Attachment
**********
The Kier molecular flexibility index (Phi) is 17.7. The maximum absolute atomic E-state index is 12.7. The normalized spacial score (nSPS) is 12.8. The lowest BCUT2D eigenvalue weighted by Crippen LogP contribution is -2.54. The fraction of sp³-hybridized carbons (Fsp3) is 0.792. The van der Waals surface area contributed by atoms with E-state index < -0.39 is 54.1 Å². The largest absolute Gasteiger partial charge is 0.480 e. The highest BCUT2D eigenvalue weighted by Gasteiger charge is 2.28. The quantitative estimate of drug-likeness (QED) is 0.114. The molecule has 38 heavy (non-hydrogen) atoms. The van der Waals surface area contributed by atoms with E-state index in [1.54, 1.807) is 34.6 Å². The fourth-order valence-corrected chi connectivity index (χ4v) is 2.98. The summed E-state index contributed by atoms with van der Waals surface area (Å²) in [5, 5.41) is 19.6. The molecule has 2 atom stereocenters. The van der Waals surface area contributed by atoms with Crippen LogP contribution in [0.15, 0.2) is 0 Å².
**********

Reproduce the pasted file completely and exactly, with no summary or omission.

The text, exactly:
The Kier molecular flexibility index (Phi) is 17.7. The maximum absolute atomic E-state index is 12.7. The normalized spacial score (nSPS) is 12.8. The lowest BCUT2D eigenvalue weighted by Crippen LogP contribution is -2.54. The fraction of sp³-hybridized carbons (Fsp3) is 0.792. The van der Waals surface area contributed by atoms with E-state index < -0.39 is 54.1 Å². The largest absolute Gasteiger partial charge is 0.480 e. The highest BCUT2D eigenvalue weighted by Gasteiger charge is 2.28. The quantitative estimate of drug-likeness (QED) is 0.114. The molecule has 38 heavy (non-hydrogen) atoms. The van der Waals surface area contributed by atoms with E-state index in [1.54, 1.807) is 34.6 Å². The fourth-order valence-corrected chi connectivity index (χ4v) is 2.98. The summed E-state index contributed by atoms with van der Waals surface area (Å²) in [5, 5.41) is 19.6. The molecule has 2 atom stereocenters. The van der Waals surface area contributed by atoms with Crippen LogP contribution in [0.15, 0.2) is 0 Å².